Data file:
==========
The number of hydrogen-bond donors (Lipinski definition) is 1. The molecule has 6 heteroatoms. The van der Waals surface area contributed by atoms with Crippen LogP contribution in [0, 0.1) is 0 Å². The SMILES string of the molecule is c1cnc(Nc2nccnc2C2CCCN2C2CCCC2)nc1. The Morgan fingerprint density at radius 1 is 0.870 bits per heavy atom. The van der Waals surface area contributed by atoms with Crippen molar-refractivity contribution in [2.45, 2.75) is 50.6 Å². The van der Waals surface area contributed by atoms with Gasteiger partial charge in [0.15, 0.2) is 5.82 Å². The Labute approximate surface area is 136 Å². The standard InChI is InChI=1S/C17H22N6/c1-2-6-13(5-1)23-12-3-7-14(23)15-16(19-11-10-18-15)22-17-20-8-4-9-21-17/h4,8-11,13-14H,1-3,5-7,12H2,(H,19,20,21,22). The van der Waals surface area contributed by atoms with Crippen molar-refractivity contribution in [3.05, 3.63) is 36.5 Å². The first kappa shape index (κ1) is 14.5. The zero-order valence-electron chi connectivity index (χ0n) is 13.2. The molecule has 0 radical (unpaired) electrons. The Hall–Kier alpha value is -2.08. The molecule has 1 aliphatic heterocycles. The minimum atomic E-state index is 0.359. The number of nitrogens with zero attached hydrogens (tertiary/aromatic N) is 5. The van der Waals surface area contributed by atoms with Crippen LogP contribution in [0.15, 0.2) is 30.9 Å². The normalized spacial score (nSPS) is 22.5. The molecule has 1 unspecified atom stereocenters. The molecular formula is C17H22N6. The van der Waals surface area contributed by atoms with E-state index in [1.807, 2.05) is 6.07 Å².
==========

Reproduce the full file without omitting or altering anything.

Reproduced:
The number of hydrogen-bond donors (Lipinski definition) is 1. The molecule has 6 heteroatoms. The van der Waals surface area contributed by atoms with Crippen LogP contribution in [0, 0.1) is 0 Å². The SMILES string of the molecule is c1cnc(Nc2nccnc2C2CCCN2C2CCCC2)nc1. The Morgan fingerprint density at radius 1 is 0.870 bits per heavy atom. The van der Waals surface area contributed by atoms with Crippen molar-refractivity contribution in [2.45, 2.75) is 50.6 Å². The van der Waals surface area contributed by atoms with Gasteiger partial charge in [0.15, 0.2) is 5.82 Å². The Labute approximate surface area is 136 Å². The standard InChI is InChI=1S/C17H22N6/c1-2-6-13(5-1)23-12-3-7-14(23)15-16(19-11-10-18-15)22-17-20-8-4-9-21-17/h4,8-11,13-14H,1-3,5-7,12H2,(H,19,20,21,22). The van der Waals surface area contributed by atoms with Crippen molar-refractivity contribution in [3.05, 3.63) is 36.5 Å². The first kappa shape index (κ1) is 14.5. The zero-order valence-electron chi connectivity index (χ0n) is 13.2. The molecule has 0 radical (unpaired) electrons. The Hall–Kier alpha value is -2.08. The molecule has 1 aliphatic heterocycles. The minimum atomic E-state index is 0.359. The number of nitrogens with zero attached hydrogens (tertiary/aromatic N) is 5. The van der Waals surface area contributed by atoms with Crippen LogP contribution in [0.15, 0.2) is 30.9 Å². The normalized spacial score (nSPS) is 22.5. The molecule has 1 unspecified atom stereocenters. The molecular formula is C17H22N6. The van der Waals surface area contributed by atoms with E-state index in [1.807, 2.05) is 6.07 Å².